The Corner

Some 2016 Books

The politics of 2016 has seemed sometimes like the plot of a novel rejected as much too implausible. That kind of year can be a tough time for non-fiction books, which can never quite compete with the drama of the moment. But this year has actually been a great one for non-fiction, I would say. 

In no particular order, here are five of my favorites published this year: 

Hillbilly Elegy, by JD Vance: This one is an obvious choice, and I mean that in a good way. It has gotten lots of attention because it so well describes a cultural crisis that has had a lot to do with this year’s election and its outcome. But I think it’s even more valuable as a book about human beings in their fullness, and about why culture and family and community and economics are inexorably intertwined and can’t be pulled apart. Pulling them apart would make the job of public policy much simpler, but that just means the way we tend to think about public policy isn’t very well suited to human beings. 

Shall We Wake the President?, by Tevi Troy: This is a book about the president’s role in disaster management, but because its author is both a historian of American politics and a former senior White House staffer (full disclosure: I used to work for him), it is a story told from the inside out in a fascinating and engaging way. Among other things, it is a tale about how our expectations of presidents have changed over time, and so, again one particularly relevant to the times we’re living in.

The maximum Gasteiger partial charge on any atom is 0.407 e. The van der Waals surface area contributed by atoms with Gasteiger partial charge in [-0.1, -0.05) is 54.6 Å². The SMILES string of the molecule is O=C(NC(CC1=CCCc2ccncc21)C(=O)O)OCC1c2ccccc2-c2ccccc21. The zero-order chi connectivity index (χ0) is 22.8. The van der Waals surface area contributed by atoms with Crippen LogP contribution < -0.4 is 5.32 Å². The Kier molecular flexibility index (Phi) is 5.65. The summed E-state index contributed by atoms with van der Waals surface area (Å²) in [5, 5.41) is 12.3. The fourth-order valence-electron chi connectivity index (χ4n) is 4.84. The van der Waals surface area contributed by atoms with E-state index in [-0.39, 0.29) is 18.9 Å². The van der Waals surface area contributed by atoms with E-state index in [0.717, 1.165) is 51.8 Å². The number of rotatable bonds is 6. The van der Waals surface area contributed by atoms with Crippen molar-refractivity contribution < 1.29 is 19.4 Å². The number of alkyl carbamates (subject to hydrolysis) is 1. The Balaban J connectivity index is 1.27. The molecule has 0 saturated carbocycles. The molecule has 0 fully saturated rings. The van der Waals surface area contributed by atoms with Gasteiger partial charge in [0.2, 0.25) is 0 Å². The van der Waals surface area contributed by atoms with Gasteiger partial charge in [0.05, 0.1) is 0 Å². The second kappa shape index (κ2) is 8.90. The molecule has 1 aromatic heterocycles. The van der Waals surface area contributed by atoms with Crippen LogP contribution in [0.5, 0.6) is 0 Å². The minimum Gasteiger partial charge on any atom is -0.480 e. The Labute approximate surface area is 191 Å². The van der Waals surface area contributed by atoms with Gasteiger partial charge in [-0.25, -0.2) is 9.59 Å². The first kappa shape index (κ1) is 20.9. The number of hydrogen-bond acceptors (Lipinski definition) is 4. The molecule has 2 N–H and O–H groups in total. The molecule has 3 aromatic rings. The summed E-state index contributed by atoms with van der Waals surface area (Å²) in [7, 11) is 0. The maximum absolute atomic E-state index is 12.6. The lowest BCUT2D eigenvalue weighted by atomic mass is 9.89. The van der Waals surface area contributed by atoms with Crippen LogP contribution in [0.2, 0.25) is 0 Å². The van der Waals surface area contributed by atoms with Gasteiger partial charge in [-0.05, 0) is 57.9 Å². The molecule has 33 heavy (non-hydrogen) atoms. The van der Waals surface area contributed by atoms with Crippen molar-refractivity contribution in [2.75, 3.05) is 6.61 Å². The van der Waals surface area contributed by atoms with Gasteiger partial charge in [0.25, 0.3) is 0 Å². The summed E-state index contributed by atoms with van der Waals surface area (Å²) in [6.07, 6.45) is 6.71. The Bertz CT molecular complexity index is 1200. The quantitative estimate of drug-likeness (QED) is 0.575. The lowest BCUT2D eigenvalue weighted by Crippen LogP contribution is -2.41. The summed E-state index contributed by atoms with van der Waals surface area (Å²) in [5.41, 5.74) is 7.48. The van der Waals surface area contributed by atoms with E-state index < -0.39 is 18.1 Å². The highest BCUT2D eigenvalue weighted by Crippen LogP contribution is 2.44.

Specialization and Trade, by Arnold Kling: I’ve already troubled you about this book around here, but it’s more than worth a second plug. Kling describes the book as “a re-introduction to economics” which is exactly right. It helps you unlearn what is untrue and then try to learn what is true. And it treats economics as a discipline—that is, not just a set of tools and facts but an ongoing project engaged in by real human beings with a purpose and a history and all manner of virtues and vices. It seems to me that we are living through something of a crisis in economic theory at the moment (not for the first time), and Kling can help us through it. 

American Ulysses, by Ronald C. White: Like White’s biography of Lincoln from a few years ago, one thing that really helps this biography of Ulysses S. Grant stand out is that its author seems to like politics, and to understand why other people like it. Although he spends too much time answering various academic critics of Grant, the book offers a deep and detailed picture of Grant as both a military and political figure, and explores the importance of character and temperament in some fascinating ways. It’s hard to beat a serious biography of a complicated and important figure that is also well written. 

SPQR, by Mary Beard: This is a history of ancient Rome that gives you a sense of what the term “magisterial” is meant to describe. That’s good and bad. The book covers a huge amount of ground, but Beard is a firm, reliable guide and the reader always has the sense that she knows a lot more than she has chosen to burden us with and comes to trust her judgment about what to delve into and what to cover lightly. It’s beautifully done. It would be well paired with another 2016 book, Adrian Goldsworthy’s Pax Romana, which has a very different attitude about its subject. 

These are just a few great books among many this year. Among others worth your while I’d quickly mention Jamie Smith’s You Are What You Love, Philipp Ther’s Europe Since 1989 (a very sobering read), and George Borjas’s We Wanted Workers

So there has been no shortage of engaging non-fiction this year, and it seems there are some promising 2017 books to come. Read old books first, but we certainly are living in a time with many new ones worth our while too.

Yuval Levin is the director of social, cultural, and constitutional studies at the American Enterprise Institute and the editor of National Affairs.

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